The PP fails in its attempt to discredit the main investigator of the ‘Gürtel case’ | Spain


Manuel Morocho, chief inspector of the National Police, in Congress in March of this year.
Manuel Morocho, chief inspector of the National Police, in Congress in March of this year.JUAN CARLOS HIDALGO (EFE)

The PP has received another setback in its repeated attempt to discredit Manuel Morocho, chief inspector of the Police and main investigator of the Gürtel case. Judge Santiago Pedraz has recently stopped the latest claims of the party in the investigations about box b that are still open in the National Court. Pablo Casado’s formation had asked to scrutinize one of the agent’s reports in order to “materialize” the “suppression” of those fragments that had no relation to the case, but the magistrate has rejected it. This decision comes after the party already attacked Morocho in a previous letter on the same matter, in which he even requested that he be warned for “malpractice” and for his “reprehensible behavior.”

For years, the popular ones have maintained an intense campaign against the chief inspector, who for more than a decade has led the group of the Economic and Fiscal Crime Unit (UDEF) of the Police in charge of the investigations into Francisco Correa’s corrupt network that nested in the party. Morocho signed most of the reports that have brought the PP to the bench and, recently, also detailed the pressure he received to try to stop his inquiries.

Among the documents that have the agent’s signature is one dated July 20, which has greatly irritated the headquarters of Genoa 13. This report shows the links between Gürtel and Kitchen: it concludes that the para-police operation to spy on the ex-treasurer Luis Bárcenas not only had as a “strategic objective” to snatch compromising papers that he kept from senior PP officials before the UDEF or the National High Court took over them within the framework of the Gürtel case, but also asserts that the plot was conceived within the formation itself, the Ministry of the Interior and the leadership of the Police.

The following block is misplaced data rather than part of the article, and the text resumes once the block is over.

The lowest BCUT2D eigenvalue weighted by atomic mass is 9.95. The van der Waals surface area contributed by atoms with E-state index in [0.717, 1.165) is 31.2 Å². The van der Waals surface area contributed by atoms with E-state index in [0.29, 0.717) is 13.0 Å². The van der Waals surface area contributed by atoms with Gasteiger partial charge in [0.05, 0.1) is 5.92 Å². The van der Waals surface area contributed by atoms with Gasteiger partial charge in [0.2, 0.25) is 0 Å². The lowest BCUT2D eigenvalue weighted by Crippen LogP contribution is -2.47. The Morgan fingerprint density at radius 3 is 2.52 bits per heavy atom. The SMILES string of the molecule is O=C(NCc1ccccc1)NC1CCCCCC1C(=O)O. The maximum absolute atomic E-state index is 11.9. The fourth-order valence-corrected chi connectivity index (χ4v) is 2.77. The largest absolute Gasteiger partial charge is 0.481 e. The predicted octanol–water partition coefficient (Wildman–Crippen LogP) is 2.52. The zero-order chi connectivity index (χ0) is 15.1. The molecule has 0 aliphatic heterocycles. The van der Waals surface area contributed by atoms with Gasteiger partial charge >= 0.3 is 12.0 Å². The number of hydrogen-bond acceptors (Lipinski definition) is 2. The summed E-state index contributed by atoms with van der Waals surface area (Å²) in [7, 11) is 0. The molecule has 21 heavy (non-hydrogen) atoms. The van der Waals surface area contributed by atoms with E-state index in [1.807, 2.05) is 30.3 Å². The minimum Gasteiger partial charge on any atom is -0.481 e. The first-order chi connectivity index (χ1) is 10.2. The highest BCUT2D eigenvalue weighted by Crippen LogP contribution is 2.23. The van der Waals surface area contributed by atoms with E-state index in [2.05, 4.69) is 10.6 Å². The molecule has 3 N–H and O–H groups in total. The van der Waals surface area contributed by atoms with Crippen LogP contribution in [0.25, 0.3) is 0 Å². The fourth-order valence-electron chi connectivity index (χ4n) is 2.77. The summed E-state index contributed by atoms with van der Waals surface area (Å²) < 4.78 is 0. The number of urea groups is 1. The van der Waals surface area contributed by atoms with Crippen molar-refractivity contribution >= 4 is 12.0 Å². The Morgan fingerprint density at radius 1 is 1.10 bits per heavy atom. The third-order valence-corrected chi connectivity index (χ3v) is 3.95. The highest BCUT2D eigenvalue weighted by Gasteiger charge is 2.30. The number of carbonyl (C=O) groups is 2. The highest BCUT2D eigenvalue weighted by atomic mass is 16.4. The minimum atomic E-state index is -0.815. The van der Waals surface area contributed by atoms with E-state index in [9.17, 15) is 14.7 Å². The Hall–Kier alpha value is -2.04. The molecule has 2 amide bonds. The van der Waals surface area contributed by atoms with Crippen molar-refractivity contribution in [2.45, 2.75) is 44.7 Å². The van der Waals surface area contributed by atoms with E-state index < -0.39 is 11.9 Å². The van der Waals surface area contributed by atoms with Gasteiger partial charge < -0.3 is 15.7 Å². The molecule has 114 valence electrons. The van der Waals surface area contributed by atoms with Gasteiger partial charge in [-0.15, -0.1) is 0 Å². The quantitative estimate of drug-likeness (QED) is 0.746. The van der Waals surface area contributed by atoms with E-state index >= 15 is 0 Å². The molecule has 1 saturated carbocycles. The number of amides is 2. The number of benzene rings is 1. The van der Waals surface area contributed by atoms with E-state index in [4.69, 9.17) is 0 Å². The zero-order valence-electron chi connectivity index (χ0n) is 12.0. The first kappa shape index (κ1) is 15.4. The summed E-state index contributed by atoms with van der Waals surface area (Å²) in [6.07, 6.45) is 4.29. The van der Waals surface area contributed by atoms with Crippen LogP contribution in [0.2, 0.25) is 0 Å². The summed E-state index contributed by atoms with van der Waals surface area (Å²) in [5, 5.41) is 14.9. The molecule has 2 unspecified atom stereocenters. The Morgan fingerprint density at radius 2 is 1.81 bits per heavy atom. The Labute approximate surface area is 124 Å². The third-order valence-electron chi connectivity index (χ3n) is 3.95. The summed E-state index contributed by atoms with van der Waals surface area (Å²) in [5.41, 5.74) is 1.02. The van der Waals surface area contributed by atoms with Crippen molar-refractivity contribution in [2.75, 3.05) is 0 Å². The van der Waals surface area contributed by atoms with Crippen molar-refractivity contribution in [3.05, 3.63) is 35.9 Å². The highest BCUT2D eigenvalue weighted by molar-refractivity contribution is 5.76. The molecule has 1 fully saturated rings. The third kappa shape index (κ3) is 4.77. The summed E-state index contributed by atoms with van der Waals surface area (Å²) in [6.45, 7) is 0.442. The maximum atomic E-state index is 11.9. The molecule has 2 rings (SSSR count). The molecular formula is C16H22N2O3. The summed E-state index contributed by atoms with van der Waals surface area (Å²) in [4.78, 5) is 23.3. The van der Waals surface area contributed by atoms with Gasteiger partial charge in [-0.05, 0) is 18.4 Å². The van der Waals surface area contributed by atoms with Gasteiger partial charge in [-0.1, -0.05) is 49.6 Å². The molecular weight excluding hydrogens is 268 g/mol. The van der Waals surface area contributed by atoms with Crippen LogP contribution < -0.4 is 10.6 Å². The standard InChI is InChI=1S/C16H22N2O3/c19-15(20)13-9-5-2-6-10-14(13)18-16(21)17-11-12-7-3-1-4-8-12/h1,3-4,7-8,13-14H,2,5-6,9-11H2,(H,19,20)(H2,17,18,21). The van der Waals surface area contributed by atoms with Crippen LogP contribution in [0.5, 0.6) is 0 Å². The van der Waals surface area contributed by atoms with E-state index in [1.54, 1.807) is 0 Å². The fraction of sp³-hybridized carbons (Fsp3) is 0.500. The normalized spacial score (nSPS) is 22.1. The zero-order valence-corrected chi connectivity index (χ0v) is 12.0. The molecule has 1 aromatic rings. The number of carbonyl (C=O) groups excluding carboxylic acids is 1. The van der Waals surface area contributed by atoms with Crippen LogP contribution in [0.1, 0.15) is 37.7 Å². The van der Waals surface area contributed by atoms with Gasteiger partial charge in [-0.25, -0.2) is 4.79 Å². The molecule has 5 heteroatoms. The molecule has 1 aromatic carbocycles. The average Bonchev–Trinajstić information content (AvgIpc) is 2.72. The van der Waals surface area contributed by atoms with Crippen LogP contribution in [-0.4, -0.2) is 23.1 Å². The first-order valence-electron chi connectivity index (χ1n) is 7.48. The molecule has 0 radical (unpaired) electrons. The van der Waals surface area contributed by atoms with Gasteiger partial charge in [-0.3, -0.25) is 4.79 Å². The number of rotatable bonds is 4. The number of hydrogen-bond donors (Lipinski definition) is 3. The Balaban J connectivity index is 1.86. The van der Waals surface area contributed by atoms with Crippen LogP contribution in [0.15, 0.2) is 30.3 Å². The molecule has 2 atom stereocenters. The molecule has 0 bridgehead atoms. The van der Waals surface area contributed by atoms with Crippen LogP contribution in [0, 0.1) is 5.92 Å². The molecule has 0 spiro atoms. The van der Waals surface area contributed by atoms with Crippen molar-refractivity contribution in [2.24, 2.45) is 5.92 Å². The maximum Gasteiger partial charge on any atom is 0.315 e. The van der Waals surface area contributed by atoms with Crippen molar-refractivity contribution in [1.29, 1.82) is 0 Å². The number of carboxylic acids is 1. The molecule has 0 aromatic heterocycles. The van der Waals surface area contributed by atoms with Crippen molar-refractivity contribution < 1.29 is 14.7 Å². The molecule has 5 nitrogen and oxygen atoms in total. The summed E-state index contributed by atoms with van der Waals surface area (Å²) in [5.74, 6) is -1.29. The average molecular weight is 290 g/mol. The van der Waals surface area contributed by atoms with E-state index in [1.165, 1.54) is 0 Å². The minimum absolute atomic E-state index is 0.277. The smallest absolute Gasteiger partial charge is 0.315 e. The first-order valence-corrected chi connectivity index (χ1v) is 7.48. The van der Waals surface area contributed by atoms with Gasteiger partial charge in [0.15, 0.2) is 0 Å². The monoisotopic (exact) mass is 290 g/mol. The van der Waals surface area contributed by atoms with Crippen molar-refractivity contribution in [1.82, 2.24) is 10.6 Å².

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Faced with such assertions, the PP submitted a letter asking Pedraz to remove Morocho’s analysis from the box b instruction. In a very harsh tone, the party considered that the policeman exceeded his functions and included “subjective evaluations” guided by an “incriminating bias” that “desperately looked for indicative elements” against the popular ones. However, already in October, the judge ruled out expelling the investigation report, “without prejudice” to the fact that those appraisals that had nothing to do with “may be considered excluded (without the need for their expulsion).”

Despite this, the PP considered the decision insufficient. The popular ones immediately presented an appeal to insist that the instructor should explain “how he was going to materialize” that measure or, failing that, “materialize” it directly with the “suppression” of the “subjective value judgments” of Morocho, which implies scrutinizing the entire report to detail where the police officer allegedly overreached. But, again, Pedraz has dismissed those allegations with the support of the Anti-Corruption Prosecutor’s Office.

According to a resolution of November 18, to which EL PAÍS has had access, it makes no sense to adopt that initiative now. The investigating judge argues that he will already consider it when he issues the order of indictment or dismissal of the case, which is pending a final report. It will be the moment in which “he will value everything that has been done” in the investigation, he says.

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This attack by the PP against Morocho occurs in the last line of investigation of the Gürtel case which remains open in the National Court, focused on the crime of bribery for the alleged donations of businessmen to the party’s box b in exchange for awards. In this part, Morocho has already taken for granted the relationship of the party’s irregular income with the public works concession and, in fact, signed another report this July where he documented millionaire cost overruns in a large part of 23 contracts awarded during José’s second term. María Aznar (2000-2004) to Constructora Hispánica, one of the companies linked to Correa’s corruption scheme.

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Pedraz, who has all these data on the table —including Morocho’s report on the connection between Kitchen and Gürtel— ended the instructional period last July. Now, it is only waiting to receive the final report from the General State Intervention (IGAE) on the alleged irregularities in these works, which will be key when it comes to agreeing whether to send someone to the bench to be tried.


elpais.com

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George Holan

George Holan is chief editor at Plainsmen Post and has articles published in many notable publications in the last decade.

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